Sunday, September 28, 2008

California Academy of Sciences - Living Roof

We stood on the unique 'living roof' of the world today, one day after the momentous opening of the California Academy of Sciences in the Golden Gate Park where the art of architecture fuses with nature.

Here we gazed close up at the green, newly-planted mounds that symbolise the seven hills of San Francisco, part of architect Renzo Piano's imaginative 'picture' of lifting a slice of Golden Gate Park, sliding the museum underneath and putting the park back on top!

The resultant roof is described as 'the most complicated living roof ever constructed by architects and contractors.'

And it has been named The Osher Living Roof in honour of the Bernard Osher Foundation who donated $20 million dollars for the roof and for what is now called The Osher Rainforest.

One of the small surprises when you wind across the park, through the glassed Academy and up onto the roof is to realise the smallness of the viewing area in comparison to the 4.5 acres of overall roof and 2.5 acres of planted land.

Still there was plenty of space for the thousands of visitors making their way there today.

Laurel, there with her eleven-year-old son Andrew, was thrilled by it.

'I'm a home-schooling mum, although it's a misnomer because we're never at home!' she began, 'and we plan on coming here very often. It's a great resource for people who are educating their children.

'So we're really excited. This is our first of thousands of visits, and I know the Academy will be offering classes and they have internships for 13-year-olds upwards.'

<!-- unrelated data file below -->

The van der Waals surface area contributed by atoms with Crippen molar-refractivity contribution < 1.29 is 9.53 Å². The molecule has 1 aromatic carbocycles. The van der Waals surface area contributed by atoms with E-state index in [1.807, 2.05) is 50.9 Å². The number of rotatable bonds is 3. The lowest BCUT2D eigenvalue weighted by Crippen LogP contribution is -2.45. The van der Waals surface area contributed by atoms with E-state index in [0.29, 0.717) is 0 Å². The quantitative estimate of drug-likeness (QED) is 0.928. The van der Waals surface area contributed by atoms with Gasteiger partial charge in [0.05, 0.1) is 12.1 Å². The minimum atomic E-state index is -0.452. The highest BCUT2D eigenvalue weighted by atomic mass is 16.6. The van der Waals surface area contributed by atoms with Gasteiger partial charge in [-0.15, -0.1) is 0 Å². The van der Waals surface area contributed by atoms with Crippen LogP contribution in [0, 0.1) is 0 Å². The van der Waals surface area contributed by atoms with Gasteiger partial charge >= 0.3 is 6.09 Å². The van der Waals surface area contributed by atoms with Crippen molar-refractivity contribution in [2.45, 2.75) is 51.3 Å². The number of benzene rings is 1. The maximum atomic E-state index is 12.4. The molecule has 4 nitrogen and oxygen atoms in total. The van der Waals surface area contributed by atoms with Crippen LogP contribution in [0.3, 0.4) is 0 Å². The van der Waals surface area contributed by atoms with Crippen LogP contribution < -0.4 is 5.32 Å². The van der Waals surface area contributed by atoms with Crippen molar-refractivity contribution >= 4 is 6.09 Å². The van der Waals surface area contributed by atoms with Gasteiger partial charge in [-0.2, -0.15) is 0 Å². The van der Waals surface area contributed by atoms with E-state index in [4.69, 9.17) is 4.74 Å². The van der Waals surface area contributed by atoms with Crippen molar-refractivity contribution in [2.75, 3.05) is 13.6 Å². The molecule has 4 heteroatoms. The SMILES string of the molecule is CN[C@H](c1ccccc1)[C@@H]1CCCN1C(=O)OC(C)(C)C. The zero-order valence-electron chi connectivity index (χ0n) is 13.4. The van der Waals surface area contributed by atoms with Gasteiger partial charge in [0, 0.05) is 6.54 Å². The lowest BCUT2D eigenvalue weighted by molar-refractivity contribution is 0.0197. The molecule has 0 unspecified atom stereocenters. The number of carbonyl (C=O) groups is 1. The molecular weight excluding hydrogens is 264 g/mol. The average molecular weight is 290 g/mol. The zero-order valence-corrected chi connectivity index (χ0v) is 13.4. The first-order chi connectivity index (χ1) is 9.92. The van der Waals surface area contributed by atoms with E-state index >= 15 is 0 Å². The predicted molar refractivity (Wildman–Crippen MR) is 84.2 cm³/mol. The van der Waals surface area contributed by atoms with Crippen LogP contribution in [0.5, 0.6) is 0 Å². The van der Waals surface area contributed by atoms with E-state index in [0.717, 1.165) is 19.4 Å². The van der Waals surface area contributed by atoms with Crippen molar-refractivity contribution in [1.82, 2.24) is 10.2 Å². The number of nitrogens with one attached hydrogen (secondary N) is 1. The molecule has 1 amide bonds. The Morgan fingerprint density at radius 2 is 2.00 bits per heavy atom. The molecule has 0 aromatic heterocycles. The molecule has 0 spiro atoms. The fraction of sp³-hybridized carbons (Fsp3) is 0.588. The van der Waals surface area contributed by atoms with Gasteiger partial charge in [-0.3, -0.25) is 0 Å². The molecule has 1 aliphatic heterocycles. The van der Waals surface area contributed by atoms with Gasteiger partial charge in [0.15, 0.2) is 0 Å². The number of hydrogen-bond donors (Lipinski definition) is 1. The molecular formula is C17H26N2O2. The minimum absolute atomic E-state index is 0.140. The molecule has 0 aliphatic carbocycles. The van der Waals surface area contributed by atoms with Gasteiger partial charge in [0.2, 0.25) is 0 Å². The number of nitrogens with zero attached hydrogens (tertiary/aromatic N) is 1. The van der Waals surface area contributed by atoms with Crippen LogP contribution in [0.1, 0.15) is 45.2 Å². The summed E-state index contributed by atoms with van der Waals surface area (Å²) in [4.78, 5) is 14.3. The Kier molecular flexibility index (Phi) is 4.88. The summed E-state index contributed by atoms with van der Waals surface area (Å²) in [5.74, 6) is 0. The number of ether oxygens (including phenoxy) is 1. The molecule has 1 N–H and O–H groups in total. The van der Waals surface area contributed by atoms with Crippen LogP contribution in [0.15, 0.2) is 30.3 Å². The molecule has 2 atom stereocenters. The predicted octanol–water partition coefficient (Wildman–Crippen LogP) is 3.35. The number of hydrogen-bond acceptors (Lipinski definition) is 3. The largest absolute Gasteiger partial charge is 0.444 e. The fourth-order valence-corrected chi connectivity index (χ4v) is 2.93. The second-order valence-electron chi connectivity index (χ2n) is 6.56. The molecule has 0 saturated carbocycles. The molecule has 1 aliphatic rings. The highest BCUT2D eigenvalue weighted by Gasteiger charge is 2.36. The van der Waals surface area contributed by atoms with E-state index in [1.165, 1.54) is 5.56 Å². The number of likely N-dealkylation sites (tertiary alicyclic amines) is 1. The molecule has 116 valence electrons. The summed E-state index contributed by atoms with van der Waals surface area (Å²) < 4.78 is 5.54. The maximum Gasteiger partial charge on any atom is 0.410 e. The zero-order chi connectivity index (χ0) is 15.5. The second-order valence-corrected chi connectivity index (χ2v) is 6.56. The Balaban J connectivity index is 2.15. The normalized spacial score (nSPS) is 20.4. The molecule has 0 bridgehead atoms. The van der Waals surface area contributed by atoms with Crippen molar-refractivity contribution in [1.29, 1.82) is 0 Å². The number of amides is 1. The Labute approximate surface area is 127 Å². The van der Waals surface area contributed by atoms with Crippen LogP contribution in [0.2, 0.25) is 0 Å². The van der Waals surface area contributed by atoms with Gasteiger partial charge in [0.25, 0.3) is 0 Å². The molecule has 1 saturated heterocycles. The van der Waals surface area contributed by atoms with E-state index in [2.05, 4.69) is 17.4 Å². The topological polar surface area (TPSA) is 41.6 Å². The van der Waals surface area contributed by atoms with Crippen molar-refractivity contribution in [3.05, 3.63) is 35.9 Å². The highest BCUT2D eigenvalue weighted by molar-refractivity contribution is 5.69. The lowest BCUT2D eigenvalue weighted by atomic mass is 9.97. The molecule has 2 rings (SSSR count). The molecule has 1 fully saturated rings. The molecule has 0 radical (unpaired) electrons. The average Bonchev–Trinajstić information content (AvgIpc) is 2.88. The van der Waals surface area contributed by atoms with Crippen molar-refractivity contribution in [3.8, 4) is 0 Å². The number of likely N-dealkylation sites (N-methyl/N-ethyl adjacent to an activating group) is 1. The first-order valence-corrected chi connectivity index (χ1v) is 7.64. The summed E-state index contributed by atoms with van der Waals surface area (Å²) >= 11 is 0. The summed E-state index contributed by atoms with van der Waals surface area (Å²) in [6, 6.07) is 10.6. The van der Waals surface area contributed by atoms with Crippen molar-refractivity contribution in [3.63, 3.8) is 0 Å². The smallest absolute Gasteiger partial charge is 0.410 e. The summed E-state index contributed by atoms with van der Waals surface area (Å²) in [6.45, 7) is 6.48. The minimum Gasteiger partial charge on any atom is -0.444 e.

A prospect that pleases Andrew. 'It is a great place to do home schooling,' he said.

Another delighted visitor was Suzanne from San Diego, captivated by 'the whole idea that you have this beautiful natural space and an informative space below.'

And the views. She spiralled round pointing out the 'cloud-shrouded' city that could be glimpsed between mounds, the architectural presence of the de Young Museum and the beauty of the park.

'This is the surprising, amazing and interesting thing about this,' she said of the location. 'But I do wish it was a little warmer!' she shivered. Therein, though, lies the endearing characteristic of San Francisco: the fog!

It will waft and wane at will, and for this, other weather reasons and the steepness of the hills, the plants have been specially chosen by botanist Frank Almeda.

He designed a 'plant test', picking 30 species to see how they thrived on steep slopes without artificial fertilization or irrigation. At the same time these plants had to look pretty throughout the year, provide a habitat attractive to native wildlife and be a species of Northern California.

No pressure!

The winners were beach strawberries, self heal, sea pink, stonecrop, tidy tips, miniature lupine, California plantain and goldfield plants and they were planted last year.

Two of the butterfly species they will attract are the endangered Bay checkerspot and San Bruno elfin who will now, hopefully, find preservation in the largest sweep of native vegetation in San Francisco County.

In total there are 1.7 million plants with a combined weight of soil and plants of 2.6 million pounds.

The roof hills provide energy conservation and insulation, reducing temperatures and low-frequency noise. The two largest mounds are also domes for the planetarium, rainforest and aquarium with automatic skylights giving ventilation and letting sunlight in. There is also a solar panel canopy.

For more pics:

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